Prunus avium (India)ManigamFN691959(Noorani et al., 2010)
KwanzanPrunus serrulata (USA)KwanzanAY944064(Sabanadzovic et al., 2005)
S68/32Prunus domestica (Italy)TurconaDQ445284(Barone et al., 2006)
PFPrunus domestica (France)Mirabelle doréeAY792509(Svanella-Dumas et al., 2005)
RT2Prunus domestica (Czech Republic)Cerncicka domaciHQ267854This work
RT3Prunus domestica (Czech Republic)Merunkova renklodaHQ267855This work
AL27/1Prunus armeniaca (Italy)Z. luisaDQ445279(Barone et al., 2006)
AL17/19Prunus armeniaca (Italy)CerasielloDQ445287(Barone et al., 2006)
A2/6Prunus armeniaca (Italy)ScassulilloDQ445288(Barone et al., 2006)
A3/7Prunus armeniaca (Italy)Boccuccia lisciaDQ445289(Barone et al., 2006)
A5/14Prunus armeniaca (Italy)StradonaDQ445291(Barone et al., 2006)
AL37/38Prunus armeniaca (Italy)PaolonaDQ445278(Barone et al., 2006)
PM1Prunus mume (China)NDEU730949(Marais et al., 2008a)
PM2Prunus mume (China)NDEU730950(Marais et al., 2008a)
PM3Prunus mume (China)NDEU730951(Marais et al., 2008a)

Nucleic acid extraction from plant samples

For RT-PCR analyses, total nucleic acids (TNA) were extracted using the procedures described by Foissac et al. (2005). Extraction procedure 1 was used for cherry flower samples and extraction procedure 2 for all other samples. For Smart™ Long Distance (LD) PCR, total RNAs were extracted from CVA-PF-infected peach leaves and from CVA-V590-infected cherry leaves using the RNeasy Plant Minikit (QIAGEN).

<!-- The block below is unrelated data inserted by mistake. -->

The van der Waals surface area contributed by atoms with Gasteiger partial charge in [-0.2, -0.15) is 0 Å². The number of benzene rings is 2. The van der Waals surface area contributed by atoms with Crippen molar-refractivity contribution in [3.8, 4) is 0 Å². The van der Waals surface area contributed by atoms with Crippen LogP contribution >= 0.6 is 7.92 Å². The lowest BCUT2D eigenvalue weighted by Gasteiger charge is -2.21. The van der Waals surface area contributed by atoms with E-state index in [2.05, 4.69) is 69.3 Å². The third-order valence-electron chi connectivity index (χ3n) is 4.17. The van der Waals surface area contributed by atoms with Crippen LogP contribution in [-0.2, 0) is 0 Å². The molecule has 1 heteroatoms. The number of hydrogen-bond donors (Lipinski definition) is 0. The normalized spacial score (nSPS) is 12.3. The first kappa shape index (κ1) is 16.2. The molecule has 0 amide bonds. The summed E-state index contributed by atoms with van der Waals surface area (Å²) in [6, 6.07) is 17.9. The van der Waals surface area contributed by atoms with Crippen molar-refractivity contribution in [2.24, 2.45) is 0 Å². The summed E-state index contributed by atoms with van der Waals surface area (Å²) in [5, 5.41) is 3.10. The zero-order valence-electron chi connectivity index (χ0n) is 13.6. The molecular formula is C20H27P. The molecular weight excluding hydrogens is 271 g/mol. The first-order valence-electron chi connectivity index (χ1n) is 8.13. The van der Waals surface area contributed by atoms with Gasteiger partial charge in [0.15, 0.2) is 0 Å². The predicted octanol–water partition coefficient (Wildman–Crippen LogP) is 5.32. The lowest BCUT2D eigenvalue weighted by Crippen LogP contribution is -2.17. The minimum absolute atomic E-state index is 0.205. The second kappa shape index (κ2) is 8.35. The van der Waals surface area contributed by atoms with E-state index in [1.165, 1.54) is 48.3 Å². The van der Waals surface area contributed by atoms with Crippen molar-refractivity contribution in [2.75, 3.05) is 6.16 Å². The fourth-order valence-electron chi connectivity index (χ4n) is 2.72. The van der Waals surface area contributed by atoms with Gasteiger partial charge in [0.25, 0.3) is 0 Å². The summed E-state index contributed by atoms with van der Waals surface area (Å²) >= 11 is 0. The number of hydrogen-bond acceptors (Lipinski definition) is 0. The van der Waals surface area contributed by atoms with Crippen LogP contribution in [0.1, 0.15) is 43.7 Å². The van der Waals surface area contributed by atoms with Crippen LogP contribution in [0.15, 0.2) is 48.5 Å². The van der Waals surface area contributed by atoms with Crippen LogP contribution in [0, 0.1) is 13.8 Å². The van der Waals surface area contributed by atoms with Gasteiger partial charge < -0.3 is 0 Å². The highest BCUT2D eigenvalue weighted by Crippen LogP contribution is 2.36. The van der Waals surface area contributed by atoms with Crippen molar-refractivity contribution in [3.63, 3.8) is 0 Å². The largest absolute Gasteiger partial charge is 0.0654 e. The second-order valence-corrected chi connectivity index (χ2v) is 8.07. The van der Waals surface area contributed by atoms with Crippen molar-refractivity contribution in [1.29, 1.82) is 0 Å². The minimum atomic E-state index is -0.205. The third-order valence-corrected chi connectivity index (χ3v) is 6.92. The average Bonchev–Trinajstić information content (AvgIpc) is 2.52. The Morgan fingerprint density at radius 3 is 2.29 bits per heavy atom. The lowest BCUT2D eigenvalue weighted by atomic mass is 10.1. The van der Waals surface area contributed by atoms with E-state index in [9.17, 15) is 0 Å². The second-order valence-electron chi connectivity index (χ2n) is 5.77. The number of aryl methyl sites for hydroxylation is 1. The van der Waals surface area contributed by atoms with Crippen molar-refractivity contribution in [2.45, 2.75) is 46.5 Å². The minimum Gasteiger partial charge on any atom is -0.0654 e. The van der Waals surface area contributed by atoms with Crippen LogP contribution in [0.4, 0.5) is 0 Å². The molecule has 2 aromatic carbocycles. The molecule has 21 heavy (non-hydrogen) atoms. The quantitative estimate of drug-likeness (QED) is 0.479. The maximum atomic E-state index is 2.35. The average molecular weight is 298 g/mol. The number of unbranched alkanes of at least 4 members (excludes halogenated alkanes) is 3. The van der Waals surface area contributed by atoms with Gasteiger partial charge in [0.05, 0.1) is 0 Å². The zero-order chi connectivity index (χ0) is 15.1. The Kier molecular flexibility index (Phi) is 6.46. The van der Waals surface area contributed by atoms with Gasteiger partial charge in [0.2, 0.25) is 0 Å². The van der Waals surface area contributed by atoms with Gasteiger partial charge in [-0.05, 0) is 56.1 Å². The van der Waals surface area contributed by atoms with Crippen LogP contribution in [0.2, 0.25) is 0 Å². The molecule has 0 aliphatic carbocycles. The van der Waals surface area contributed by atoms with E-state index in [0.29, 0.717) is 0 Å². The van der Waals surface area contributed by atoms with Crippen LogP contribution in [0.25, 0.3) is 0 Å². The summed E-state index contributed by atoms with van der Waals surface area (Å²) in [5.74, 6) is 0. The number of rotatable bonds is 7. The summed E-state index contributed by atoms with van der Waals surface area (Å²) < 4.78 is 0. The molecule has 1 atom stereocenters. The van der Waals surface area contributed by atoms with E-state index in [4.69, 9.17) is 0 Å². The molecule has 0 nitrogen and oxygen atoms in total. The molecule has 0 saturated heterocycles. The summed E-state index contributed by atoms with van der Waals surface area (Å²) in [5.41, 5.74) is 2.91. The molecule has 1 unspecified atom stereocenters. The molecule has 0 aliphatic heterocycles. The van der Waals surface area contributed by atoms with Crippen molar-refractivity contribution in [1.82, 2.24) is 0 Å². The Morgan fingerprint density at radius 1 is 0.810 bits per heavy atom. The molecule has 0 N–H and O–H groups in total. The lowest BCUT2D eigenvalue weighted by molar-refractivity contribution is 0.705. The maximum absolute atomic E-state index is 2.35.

CVA detection by dot-blot hybridization

For molecular hybridization, cherry flowers were ground (1/10 w/v) in PBS-Tween-PVP-DIECA buffer [137 mm NaCl, 3 mm KCl, 1·5 mm KH2PO4 and 8 mm Na2HPO4 pH 7·2 supplemented with 0·05% Tween 20, 20 mm sodium diethyldithiocarbamate (DIECA) and 2% polyvinylpyrrolidone (PVP K25)]. After centrifugation at 13 000 g for 10 min, 100 μL of the supernatant were mixed with 100 μL denaturation buffer [2·4 m NaCl, 240 mm sodium citrate, 15% (v/v) formaldehyde] and incubated for 45 min at room temperature. Alternatively, TNA samples (50 μL) prepared as described above were directly mixed with an equal volume of denaturation buffer. After incubation, the mixture was centrifuged for 10 min at 13 000 g and the supernatant blotted onto N+ charged nylon membrane (Roche Diagnostics) using standard procedures (Sambrook et al., 1989). Nucleic acids were finally fixed on the membranes by UV-crosslinking (1200 mJ cm−2) (UV Stratalinker 1800; Stratagene).

Two riboprobes were used in the hybridization experiments. The CVA-39 probe was synthesized from plasmid p39, which contains almost all of the CVA movement protein gene plus the 3′ noncoding region (3′NCR) (X82547; Jelkmann, 1995). The CVA-105 probe, derived from plasmid p105, covers the 5′NCR and one-third of the RdRp gene (X82547; Jelkmann, 1995). The plasmids were linearized with SmaI (New Englands Biolabs) and used as template for the synthesis of digoxigenin-labelled cRNA probes using the DIG-labelling kit (Roche Diagnostics) as recommended by the supplier. The prehybridization step was performed in hybridization buffer (1 mL/10 cm2) [5× SSC buffer (1× SSC is 0·3 m NaCl, 30 mm sodium citrate pH 7), 0·02% SDS, 0·1% N laurylsarcosyl, 2% blocking reagent (Roche Diagnostics) and 50% formamide] at 65°C for 2 h. Hybridization was carried out in the same buffer at 65°C for 16 h in the presence of the probe (100 ng mL−1). After three washes at room temperature in 2× SSC buffer containing 0·1% SDS, the membranes were washed twice for 10 min each time at 65°C in 0·5× SSC, 0·1% SDS. Detection was carried out using an anti-digoxigenin alkaline phosphatase conjugate and the CDP-Star as chemiluminescent substrate following the protocol recommended by the supplier (Roche Diagnostics).